An ethnographic perspective on prehistoric platform mounds of the Tonto Basin, Central Arizona

Persistent Link:
http://hdl.handle.net/10150/290644
Title:
An ethnographic perspective on prehistoric platform mounds of the Tonto Basin, Central Arizona
Author:
Elson, Mark David, 1955-
Issue Date:
1996
Publisher:
The University of Arizona.
Rights:
Copyright © is held by the author. Digital access to this material is made possible by the University Libraries, University of Arizona. Further transmission, reproduction or presentation (such as public display or performance) of protected items is prohibited except with permission of the author.
Abstract:
The function of prehistoric platform mounds in the American Southwest has been a subject of archaeological debate for more than 100 years. Two basic theories have been suggested: platform mounds were the residential domains of elite leaders who ruled socially complex groups, or platform mounds were nonresidential ceremonial centers used by groups of low social complexity. These theories have been based primarily on archaeological data because platform mounds were not constructed by any historic period Southwestern group. To better understand the nature of these features and the groups that used them, a cross-cultural analysis is undertaken of ethnographic or ethnohistoric platform mound-using groups from the Pacific Ocean region, South America, and the southeastern United States. Nine groups are examined in detail, and common attributes of mound-using groups are abstracted and synthesized. Insights gained through this analysis are then applied to a prehistoric settlement system in the Eastern Tonto Basin of central Arizona. This system was most intensively occupied during the Roosevelt phase (A.D. 1250-1350), when it contained five platform mounds within a 6-km stretch of the Salt River. A new model for Roosevelt phase settlement is presented that suggests that the platform mounds were constructed by two competing descent groups. Although the mounds were not residential, the groups that used them were socially complex with well-defined, institutionalized leadership. The mounds played a role in the management of irrigation and other subsistence systems and were used to integrate groups of different enculturative backgrounds and to mark descent group territory.
Type:
text; Dissertation-Reproduction (electronic)
Keywords:
Anthropology, Archaeology.; Anthropology, Cultural.
Degree Name:
Ph.D.
Degree Level:
doctoral
Degree Program:
Graduate College; Anthropology
Degree Grantor:
University of Arizona
Advisor:
Mills, Barbara J.

Full metadata record

DC FieldValue Language
dc.language.isoen_USen_US
dc.titleAn ethnographic perspective on prehistoric platform mounds of the Tonto Basin, Central Arizonaen_US
dc.creatorElson, Mark David, 1955-en_US
dc.contributor.authorElson, Mark David, 1955-en_US
dc.date.issued1996en_US
dc.publisherThe University of Arizona.en_US
dc.rightsCopyright © is held by the author. Digital access to this material is made possible by the University Libraries, University of Arizona. Further transmission, reproduction or presentation (such as public display or performance) of protected items is prohibited except with permission of the author.en_US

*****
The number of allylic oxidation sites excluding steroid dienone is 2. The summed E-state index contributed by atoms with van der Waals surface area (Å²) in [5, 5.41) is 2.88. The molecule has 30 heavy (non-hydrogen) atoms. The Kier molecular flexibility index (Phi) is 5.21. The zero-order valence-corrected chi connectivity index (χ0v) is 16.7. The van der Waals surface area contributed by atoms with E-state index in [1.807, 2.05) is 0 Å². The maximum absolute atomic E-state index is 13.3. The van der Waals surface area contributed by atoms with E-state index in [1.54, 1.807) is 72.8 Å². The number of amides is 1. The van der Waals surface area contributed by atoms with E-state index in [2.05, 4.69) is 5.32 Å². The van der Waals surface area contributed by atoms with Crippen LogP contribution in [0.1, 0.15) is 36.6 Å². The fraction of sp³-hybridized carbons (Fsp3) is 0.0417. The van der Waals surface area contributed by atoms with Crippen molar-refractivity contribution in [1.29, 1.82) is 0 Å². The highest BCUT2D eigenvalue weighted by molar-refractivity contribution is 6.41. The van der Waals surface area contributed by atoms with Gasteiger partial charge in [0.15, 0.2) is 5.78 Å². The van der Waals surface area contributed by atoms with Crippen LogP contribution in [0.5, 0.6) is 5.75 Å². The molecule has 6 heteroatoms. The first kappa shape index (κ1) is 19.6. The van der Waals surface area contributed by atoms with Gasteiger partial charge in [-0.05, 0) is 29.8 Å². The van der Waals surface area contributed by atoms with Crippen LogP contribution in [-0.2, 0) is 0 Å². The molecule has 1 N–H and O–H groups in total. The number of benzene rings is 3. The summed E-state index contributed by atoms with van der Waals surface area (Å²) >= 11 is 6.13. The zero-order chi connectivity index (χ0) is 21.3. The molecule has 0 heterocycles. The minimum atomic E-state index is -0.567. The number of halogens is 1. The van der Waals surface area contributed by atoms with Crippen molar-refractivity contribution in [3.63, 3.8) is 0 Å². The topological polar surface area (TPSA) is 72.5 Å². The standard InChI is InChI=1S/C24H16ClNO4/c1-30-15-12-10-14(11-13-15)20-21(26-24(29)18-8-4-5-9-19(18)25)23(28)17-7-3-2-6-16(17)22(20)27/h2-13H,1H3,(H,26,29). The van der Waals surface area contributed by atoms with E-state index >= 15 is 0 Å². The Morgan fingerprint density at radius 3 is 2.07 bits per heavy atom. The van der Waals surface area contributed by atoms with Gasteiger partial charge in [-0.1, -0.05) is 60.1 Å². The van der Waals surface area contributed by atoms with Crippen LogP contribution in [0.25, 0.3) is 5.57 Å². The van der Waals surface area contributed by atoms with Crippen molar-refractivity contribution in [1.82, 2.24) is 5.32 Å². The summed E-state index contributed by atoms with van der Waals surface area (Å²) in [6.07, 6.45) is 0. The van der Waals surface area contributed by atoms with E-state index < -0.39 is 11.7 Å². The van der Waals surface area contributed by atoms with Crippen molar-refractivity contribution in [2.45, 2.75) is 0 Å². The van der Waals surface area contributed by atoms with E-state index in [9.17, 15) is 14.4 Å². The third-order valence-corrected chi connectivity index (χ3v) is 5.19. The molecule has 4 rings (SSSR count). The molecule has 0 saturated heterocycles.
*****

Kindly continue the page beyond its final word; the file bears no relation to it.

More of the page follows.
dc.description.abstractThe function of prehistoric platform mounds in the American Southwest has been a subject of archaeological debate for more than 100 years. Two basic theories have been suggested: platform mounds were the residential domains of elite leaders who ruled socially complex groups, or platform mounds were nonresidential ceremonial centers used by groups of low social complexity. These theories have been based primarily on archaeological data because platform mounds were not constructed by any historic period Southwestern group. To better understand the nature of these features and the groups that used them, a cross-cultural analysis is undertaken of ethnographic or ethnohistoric platform mound-using groups from the Pacific Ocean region, South America, and the southeastern United States. Nine groups are examined in detail, and common attributes of mound-using groups are abstracted and synthesized. Insights gained through this analysis are then applied to a prehistoric settlement system in the Eastern Tonto Basin of central Arizona. This system was most intensively occupied during the Roosevelt phase (A.D. 1250-1350), when it contained five platform mounds within a 6-km stretch of the Salt River. A new model for Roosevelt phase settlement is presented that suggests that the platform mounds were constructed by two competing descent groups. Although the mounds were not residential, the groups that used them were socially complex with well-defined, institutionalized leadership. The mounds played a role in the management of irrigation and other subsistence systems and were used to integrate groups of different enculturative backgrounds and to mark descent group territory.en_US
dc.typetexten_US
dc.typeDissertation-Reproduction (electronic)en_US
dc.subjectAnthropology, Archaeology.en_US
dc.subjectAnthropology, Cultural.en_US
thesis.degree.namePh.D.en_US
thesis.degree.leveldoctoralen_US
thesis.degree.disciplineGraduate Collegeen_US
thesis.degree.disciplineAnthropologyen_US
thesis.degree.grantorUniversity of Arizonaen_US
dc.contributor.advisorMills, Barbara J.en_US
dc.identifier.proquest9720560en_US
dc.identifier.bibrecord.b34493633en_US
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